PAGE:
Addis Ababa, Africa’s fourth biggest city and the pronounced ‘capital of Africa,’ is a bustling metropolis where ancient Ethiopia lives side by side with its modern counterpart. It is quite a stark contrast to see the scenes of rural life nestled right next to a massive modern skyscraper. As South Africans we are no strangers to massive contrasts of wealth but our history of Apartheid has left a permanent mark of segregation on the spacial character of our cities, so seeing these extreme contrasts was quite remarkable for us. 
Recurring sand road detours....

Our next drive took us through the stunning setting of the Rift Valley lakes. After once again underestimating how slow the going would be, we were forced off the road at a place called Ziway by the rain and dark. We had not anticipated that the place could possibly be full during the week but every hotel we drove into was filled to the rafters with youth who had come to the picturesque lake district for a regional meeting. After being assisted by a few really helpful people who called around for us and even offered us their homes should we be unsuccessful, we eventually found the very last room in town. With the knowledge that we had somewhere to sleep for the night we relaxed with a glass of wine and some dinner and listened to the rain pouring down while we felt thankful for how everything always seems to work out in the end… with the help of kind people and I guess a bit of luck!
Cute kids we met during a bum-break from riding the long road down South towards Moyale!

And all of a sudden... the whole town arrives to see whats going on!

We awoke to more rain but resolved to ride rain or no rain! From Ziway the road deteriorated with potholes you could cradle a large child in quite comfortably and of course the regular human and livestock obstacles. This next section of road… around 500kms took us 8 hours to complete of almost constant riding except for a few stops to check whether we were ACTUALLY on the main road to the South. This road is quite a shocker after the generally good roads in the North. We eventually stopped for some lunch/dinner in Yabelo where we discovered that there were no more beds left in the town as the place was absolutely flooded with NGO workers. But once again we were lucky to find some space at a really lovely place called Borena Lodge just 6kms outside the town and around 3kms off road into the glorious silence of nature!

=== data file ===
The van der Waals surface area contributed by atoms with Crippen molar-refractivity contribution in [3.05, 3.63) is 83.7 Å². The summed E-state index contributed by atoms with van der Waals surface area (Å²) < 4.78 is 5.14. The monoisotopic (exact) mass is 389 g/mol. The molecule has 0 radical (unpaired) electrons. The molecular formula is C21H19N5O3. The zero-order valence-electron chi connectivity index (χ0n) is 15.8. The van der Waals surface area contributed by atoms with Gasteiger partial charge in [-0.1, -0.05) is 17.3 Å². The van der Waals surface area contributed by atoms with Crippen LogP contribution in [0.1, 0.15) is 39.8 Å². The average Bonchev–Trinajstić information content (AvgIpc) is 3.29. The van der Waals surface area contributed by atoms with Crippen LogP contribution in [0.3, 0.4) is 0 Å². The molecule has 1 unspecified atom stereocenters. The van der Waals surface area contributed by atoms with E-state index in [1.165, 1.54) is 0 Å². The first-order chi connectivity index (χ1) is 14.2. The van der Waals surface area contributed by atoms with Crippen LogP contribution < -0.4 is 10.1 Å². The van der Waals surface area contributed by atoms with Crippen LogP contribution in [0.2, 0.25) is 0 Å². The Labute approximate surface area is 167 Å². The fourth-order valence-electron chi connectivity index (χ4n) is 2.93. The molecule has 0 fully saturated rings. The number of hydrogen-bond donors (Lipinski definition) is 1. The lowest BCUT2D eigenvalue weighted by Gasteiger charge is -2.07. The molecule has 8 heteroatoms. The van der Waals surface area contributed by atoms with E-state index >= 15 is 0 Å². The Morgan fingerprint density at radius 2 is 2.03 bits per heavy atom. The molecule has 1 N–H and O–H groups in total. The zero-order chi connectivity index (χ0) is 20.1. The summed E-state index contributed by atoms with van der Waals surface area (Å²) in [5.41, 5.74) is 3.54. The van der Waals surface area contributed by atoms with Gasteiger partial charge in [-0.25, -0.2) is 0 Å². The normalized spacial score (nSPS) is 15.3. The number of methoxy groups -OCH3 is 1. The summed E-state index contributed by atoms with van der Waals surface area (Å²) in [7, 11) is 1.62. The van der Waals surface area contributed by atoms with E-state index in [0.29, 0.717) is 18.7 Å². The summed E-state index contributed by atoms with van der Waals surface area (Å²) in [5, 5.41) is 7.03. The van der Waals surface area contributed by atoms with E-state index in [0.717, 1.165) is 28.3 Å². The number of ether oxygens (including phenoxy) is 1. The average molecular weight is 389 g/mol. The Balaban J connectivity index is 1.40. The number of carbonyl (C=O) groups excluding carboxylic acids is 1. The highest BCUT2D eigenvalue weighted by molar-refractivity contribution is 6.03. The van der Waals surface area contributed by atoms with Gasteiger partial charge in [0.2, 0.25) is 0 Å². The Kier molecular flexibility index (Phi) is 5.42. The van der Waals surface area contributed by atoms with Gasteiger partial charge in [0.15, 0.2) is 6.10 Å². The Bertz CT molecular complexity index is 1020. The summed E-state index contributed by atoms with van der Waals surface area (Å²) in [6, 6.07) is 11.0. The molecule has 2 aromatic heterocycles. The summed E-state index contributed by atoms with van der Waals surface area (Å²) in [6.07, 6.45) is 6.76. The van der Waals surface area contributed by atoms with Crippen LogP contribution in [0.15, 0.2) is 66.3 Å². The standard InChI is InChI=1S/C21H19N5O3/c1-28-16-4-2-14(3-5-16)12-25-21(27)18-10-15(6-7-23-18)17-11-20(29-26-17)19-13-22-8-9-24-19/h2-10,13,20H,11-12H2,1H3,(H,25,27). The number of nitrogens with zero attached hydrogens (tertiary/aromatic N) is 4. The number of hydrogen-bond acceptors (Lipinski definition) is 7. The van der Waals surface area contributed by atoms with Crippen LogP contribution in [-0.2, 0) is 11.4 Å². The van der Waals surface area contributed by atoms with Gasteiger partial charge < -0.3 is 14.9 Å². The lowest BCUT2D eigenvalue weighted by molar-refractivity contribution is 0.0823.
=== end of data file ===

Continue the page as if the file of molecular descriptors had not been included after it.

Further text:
Splendid isolation in nature! Yes please!

It was so wonderful to be surrounded by bush and the relaxing sounds of birds and insects. Ethiopia is so densely populated and no matter whether you think you may be in the middle of nowhere, all of a sudden there will be hundreds of people gathered around you chanting “you, you, you!!!” after which they will proceed to stare and poke at you until you leave… which makes bush-camping a little problematic. So as wonderful and interesting as the whole experience has been… the beautiful silence of nature was just what the doctor ordered.
We thought this was a remote place where we could stop for a quick and peaceful rest... we were wrong... 'you, you , you... faranjis!'

We left Ethiopia with brilliant memories and having been charmed by both its people and the magnificent landscape but we are also looking forward to exploring Kenya and enveloping ourselves a bit more in the quietness of nature and the brilliance of this country’s wealth of wildlife!
Dusty Moyale... border towns... not the most pleasant of places!

We are currently in Moyale after successfully crossing the border and off to begin the road to Marsabit and Isiola tomorrow.Dubbed Africa’s worst road, we are expecting quite the adventure! Despite most overlander’s focus on the state of the road, this stretch of land also offers some beautiful sights … We shall share with you soon!

1 comment:

  1. Dearest Britty and Ri,thinking of you every day and counting the days till you get back home. The pictures are so beautiful. Wishing we were there with you to see such beauty.Travel safe! Love you and missing you madly.Ves,Milla and Bella